I bemoaned not having my dad around to teach me and having a mom who was too busy or sick to teach me.  At hearing this, the delayed girl perked up and said she could teach me how to ride.  Colored by my own bias toward her ability to teach and my own doubts about my ability to learn, I continued to whine about my lot in life.  She was undaunted and insisted she could teach me.  I saw a real earnestness in her eyes and it engendered enough trust that I was willing to give it a try.  What was the worst that would happen...I'd fall over and get a scraped knee?  No big deal, my legs were constantly scraped and bruised from tree climbing, tag, and various other outdoor activities anyway.

The problem was getting the training wheels off so she could teach me.  I didn't know how to do that.  Again, she had the solution and knelt down to loosen the wing nuts holding them on.  Voila! No more training wheels!  I was a bit nervous now.  There would be no turning back.  Given that my teacher was a child herself I am not entirely sure how she managed helping me balance while she got me started again and again but she did. All along the way she gave words of encouragement. Eventually she said she was going to just give me a shove and I was to pedal myself.  I wobbled a bit and regained my balance as I pedaled the length of the alley while listening to her cheers fade in the distance before she ran down to meet me and help me get started again.  Before long I was getting myself started and stopped.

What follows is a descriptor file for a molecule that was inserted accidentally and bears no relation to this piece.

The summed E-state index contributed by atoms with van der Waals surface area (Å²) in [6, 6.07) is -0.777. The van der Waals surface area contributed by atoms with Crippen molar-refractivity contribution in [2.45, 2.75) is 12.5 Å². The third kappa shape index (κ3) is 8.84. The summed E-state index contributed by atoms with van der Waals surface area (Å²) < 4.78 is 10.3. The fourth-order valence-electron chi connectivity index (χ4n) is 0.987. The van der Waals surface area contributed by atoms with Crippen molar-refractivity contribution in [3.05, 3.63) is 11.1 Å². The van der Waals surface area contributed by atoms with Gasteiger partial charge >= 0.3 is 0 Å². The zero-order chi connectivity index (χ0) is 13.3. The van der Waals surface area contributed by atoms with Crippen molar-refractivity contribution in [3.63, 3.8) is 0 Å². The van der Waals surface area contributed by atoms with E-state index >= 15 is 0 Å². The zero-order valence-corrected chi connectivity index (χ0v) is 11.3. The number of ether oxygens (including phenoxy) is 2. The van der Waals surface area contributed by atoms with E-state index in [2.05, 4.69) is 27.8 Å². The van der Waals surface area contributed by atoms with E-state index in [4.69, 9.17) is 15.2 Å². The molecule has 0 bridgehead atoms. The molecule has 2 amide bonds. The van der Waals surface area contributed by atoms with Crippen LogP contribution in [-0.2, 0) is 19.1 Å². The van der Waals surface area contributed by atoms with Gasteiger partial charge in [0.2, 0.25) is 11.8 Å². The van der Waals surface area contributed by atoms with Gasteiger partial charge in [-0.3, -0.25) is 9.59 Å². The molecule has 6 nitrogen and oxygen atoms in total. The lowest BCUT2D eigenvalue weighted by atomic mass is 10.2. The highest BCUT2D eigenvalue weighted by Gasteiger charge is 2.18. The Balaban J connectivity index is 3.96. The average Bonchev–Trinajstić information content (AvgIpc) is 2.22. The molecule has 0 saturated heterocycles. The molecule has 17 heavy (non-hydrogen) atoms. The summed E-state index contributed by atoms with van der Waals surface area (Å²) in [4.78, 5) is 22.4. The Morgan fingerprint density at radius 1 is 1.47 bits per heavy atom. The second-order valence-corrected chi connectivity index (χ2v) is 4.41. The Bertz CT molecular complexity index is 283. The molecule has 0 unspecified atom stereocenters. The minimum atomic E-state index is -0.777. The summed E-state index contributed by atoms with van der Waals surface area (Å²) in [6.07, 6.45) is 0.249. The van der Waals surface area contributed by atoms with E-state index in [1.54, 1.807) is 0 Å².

I was elated to finally be rid of my training wheels and overwhelmingly grateful to this girl for helping me.  My "teacher" was called home for dinner but before she went I thanked her profusely for teaching me how to ride and told her I was sorry I didn't initially believe she could teach me.  She just smiled and told me I did a good job like she knew I would.

She didn't know it and at the time I didn't have the words for it but she taught me much more than how to ride a bike, which was significant enough in my young mind.  She taught me to stop whining and start learning.  She taught me not to listen to people who want to tear you down but to the ones who want to build you up.  She taught me that even the people you think have very little to offer can have exactly what you need as well as the grace to give it to you generously...if you have the grace to receive it humbly.  Her family moved away not long after that but I still think of her when I see a little kid having training wheels removed.  And I smile in gratitude.

16 comments:

~Tim said...

Those are great lessons.

One of my older sisters bought bikes for my brother and me. I didn't find out till much later that our mother was less-than-thrilled with the purchase.

I don't remember being teased for using training wheels, but it was neighborhood kids who taught me to ride without them.